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Romkes says proving discrimination based on his sexual orientation "would be impossible." After two years of wrestling with KU's administration, Romkes sounds almost beaten. He says he regrets not telling Bell earlier that he was gay, even if it would have cost him the job.
"In hindsight, I should have mentioned it in the interview because I could have avoided a lot of misery," he says, "If anybody would have had a problem, they wouldn't have hired me, and I would have been better off. I would have done my work anyway, but at a different place. And I wouldn't have to deal with this issue."
Romkes still holds a bit of hope that his position could be spared. He has filed a petition for a judicial review in Douglas County District Court. Judge Robert Fairchild hasn't said when he'll decide if the university followed proper procedures in denying tenure to Romkes. Romkes says he'll consider filing a civil lawsuit if he loses that, too.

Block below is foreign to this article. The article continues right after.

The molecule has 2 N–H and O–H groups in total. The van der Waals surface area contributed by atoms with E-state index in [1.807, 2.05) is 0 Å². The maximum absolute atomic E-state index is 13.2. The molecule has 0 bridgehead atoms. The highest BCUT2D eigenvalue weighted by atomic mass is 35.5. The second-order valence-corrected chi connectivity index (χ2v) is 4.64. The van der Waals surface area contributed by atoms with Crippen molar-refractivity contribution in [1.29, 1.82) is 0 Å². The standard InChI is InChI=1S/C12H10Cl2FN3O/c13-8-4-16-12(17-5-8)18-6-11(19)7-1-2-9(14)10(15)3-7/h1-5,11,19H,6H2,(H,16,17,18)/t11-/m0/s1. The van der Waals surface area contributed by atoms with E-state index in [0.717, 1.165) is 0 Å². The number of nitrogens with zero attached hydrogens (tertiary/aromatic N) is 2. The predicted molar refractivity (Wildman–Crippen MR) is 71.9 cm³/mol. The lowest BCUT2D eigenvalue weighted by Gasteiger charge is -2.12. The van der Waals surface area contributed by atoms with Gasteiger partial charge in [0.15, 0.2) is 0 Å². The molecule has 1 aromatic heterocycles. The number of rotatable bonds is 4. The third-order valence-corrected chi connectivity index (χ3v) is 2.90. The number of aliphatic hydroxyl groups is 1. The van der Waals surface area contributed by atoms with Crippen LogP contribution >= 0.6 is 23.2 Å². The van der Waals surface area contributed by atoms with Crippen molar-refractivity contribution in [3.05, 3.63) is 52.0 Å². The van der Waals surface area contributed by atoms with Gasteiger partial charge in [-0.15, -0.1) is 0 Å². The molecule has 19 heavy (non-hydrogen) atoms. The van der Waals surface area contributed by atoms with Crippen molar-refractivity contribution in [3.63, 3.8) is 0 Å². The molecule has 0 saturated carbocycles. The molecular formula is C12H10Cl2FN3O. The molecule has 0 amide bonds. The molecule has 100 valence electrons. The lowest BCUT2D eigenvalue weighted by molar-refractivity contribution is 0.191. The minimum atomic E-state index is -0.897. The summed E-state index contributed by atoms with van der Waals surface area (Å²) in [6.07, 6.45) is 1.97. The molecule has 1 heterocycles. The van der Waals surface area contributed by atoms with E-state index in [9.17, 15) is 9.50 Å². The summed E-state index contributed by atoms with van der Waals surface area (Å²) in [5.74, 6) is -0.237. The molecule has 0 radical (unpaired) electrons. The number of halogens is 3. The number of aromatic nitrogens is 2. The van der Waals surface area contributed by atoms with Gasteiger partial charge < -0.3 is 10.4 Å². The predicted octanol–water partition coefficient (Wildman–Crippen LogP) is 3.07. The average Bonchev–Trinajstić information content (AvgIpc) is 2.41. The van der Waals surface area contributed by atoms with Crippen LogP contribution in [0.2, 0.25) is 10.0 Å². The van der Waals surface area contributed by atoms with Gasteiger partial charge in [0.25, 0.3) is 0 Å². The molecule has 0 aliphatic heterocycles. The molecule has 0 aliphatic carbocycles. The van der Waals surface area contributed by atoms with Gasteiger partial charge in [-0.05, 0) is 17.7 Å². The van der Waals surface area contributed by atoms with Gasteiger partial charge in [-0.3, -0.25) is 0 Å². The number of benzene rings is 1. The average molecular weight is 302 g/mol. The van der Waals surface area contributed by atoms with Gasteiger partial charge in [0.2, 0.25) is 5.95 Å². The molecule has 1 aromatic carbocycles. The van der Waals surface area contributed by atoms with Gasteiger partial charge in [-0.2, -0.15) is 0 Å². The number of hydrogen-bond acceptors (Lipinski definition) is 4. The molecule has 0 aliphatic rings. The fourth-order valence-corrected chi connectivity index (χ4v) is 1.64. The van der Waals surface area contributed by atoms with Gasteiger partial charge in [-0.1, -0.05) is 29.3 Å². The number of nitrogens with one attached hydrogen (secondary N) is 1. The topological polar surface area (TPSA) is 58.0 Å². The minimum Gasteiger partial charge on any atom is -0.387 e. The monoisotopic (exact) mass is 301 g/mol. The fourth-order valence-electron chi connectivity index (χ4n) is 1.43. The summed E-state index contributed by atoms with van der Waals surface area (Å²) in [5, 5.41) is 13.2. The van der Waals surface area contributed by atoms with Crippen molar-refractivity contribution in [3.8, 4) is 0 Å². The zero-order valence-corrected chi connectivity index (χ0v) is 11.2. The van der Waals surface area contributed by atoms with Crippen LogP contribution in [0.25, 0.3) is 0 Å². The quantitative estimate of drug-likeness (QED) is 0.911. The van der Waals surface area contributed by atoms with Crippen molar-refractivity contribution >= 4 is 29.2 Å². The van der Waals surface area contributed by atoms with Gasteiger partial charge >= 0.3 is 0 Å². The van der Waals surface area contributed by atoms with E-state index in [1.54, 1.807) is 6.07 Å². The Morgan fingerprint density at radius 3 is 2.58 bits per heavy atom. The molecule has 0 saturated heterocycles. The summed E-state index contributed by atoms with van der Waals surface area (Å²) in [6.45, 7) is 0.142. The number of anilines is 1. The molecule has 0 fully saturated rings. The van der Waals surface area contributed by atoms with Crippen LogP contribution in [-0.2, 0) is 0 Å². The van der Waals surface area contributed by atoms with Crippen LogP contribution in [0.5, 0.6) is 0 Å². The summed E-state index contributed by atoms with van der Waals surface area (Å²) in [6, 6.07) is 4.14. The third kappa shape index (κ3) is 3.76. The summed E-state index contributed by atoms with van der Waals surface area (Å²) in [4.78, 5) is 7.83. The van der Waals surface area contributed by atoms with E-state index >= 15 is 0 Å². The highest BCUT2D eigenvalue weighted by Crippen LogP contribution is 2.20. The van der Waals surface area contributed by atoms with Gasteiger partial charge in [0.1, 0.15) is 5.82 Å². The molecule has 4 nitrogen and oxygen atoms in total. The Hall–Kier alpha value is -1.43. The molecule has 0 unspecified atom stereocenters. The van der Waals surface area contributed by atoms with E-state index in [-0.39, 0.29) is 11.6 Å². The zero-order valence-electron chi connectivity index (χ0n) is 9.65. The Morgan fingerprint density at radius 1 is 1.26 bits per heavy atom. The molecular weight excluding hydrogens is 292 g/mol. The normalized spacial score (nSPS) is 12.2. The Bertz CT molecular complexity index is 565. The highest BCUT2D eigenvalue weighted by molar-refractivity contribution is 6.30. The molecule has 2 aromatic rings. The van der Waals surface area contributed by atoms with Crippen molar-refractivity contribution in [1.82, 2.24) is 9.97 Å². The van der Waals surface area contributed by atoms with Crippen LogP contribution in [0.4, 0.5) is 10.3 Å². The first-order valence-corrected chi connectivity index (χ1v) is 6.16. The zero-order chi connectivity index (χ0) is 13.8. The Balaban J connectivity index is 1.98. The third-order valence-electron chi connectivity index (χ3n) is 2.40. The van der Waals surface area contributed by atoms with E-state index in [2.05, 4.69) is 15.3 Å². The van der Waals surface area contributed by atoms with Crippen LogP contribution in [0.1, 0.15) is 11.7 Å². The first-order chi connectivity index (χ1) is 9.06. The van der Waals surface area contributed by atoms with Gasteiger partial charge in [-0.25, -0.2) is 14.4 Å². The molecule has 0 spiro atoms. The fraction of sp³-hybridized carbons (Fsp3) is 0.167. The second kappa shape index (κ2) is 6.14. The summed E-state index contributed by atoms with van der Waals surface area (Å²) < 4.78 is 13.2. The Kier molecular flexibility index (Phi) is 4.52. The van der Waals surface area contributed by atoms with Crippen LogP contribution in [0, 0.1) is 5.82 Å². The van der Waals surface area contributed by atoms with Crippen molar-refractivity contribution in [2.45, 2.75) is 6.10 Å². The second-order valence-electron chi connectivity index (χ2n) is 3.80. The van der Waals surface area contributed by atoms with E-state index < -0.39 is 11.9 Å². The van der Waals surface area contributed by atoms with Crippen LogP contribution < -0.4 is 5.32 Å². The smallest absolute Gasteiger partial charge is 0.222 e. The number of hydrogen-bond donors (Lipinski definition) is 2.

Those within the School of Engineering say Romkes' teaching career is almost certainly finished.
"If you don't achieve tenure at Berkeley or Caltech or Stanford or MIT, you have options," says TenPas, who is tenured. "But if you don't achieve tenure at KU's School of Engineering, which is way, way down the list, the doors are basically closed."
Romkes knows that the hole on his résumé where tenure should be is a red flag for potential employers. Even with a fat National Science Foundation grant in his back pocket, Romkes knows it'll be hard to find another faculty job. So he is mentally preparing for a move to the private sector.
"The chances of me finding a faculty position are very slim," he says. "If I were to look at my record myself, I would wonder, 'What the hell is wrong with this guy?' "